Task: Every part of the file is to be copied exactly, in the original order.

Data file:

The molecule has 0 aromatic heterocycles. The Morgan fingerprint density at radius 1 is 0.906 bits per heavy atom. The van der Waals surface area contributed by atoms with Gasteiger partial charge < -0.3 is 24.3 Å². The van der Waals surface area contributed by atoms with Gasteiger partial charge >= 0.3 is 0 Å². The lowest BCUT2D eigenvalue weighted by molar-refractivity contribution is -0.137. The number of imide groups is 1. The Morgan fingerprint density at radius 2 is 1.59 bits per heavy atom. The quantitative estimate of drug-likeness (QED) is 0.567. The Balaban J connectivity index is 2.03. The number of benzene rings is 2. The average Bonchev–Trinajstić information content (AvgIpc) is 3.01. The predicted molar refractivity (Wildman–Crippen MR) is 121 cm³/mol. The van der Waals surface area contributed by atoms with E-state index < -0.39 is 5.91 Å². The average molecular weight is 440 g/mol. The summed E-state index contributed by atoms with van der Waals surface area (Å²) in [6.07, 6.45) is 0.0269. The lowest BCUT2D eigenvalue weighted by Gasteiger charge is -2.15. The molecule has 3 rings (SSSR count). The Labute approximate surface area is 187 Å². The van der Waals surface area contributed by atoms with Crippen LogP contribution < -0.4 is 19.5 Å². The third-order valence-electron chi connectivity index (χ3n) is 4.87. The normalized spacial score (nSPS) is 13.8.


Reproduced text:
The molecule has 0 aromatic heterocycles. The Morgan fingerprint density at radius 1 is 0.906 bits per heavy atom. The van der Waals surface area contributed by atoms with Gasteiger partial charge < -0.3 is 24.3 Å². The van der Waals surface area contributed by atoms with Gasteiger partial charge >= 0.3 is 0 Å². The lowest BCUT2D eigenvalue weighted by molar-refractivity contribution is -0.137. The number of imide groups is 1. The Morgan fingerprint density at radius 2 is 1.59 bits per heavy atom. The quantitative estimate of drug-likeness (QED) is 0.567. The Balaban J connectivity index is 2.03. The number of benzene rings is 2. The average Bonchev–Trinajstić information content (AvgIpc) is 3.01. The predicted molar refractivity (Wildman–Crippen MR) is 121 cm³/mol. The van der Waals surface area contributed by atoms with E-state index < -0.39 is 5.91 Å². The average molecular weight is 440 g/mol. The summed E-state index contributed by atoms with van der Waals surface area (Å²) in [6.07, 6.45) is 0.0269. The lowest BCUT2D eigenvalue weighted by Gasteiger charge is -2.15. The molecule has 3 rings (SSSR count). The Labute approximate surface area is 187 Å². The van der Waals surface area contributed by atoms with Crippen LogP contribution < -0.4 is 19.5 Å². The third-order valence-electron chi connectivity index (χ3n) is 4.87. The normalized spacial score (nSPS) is 13.8.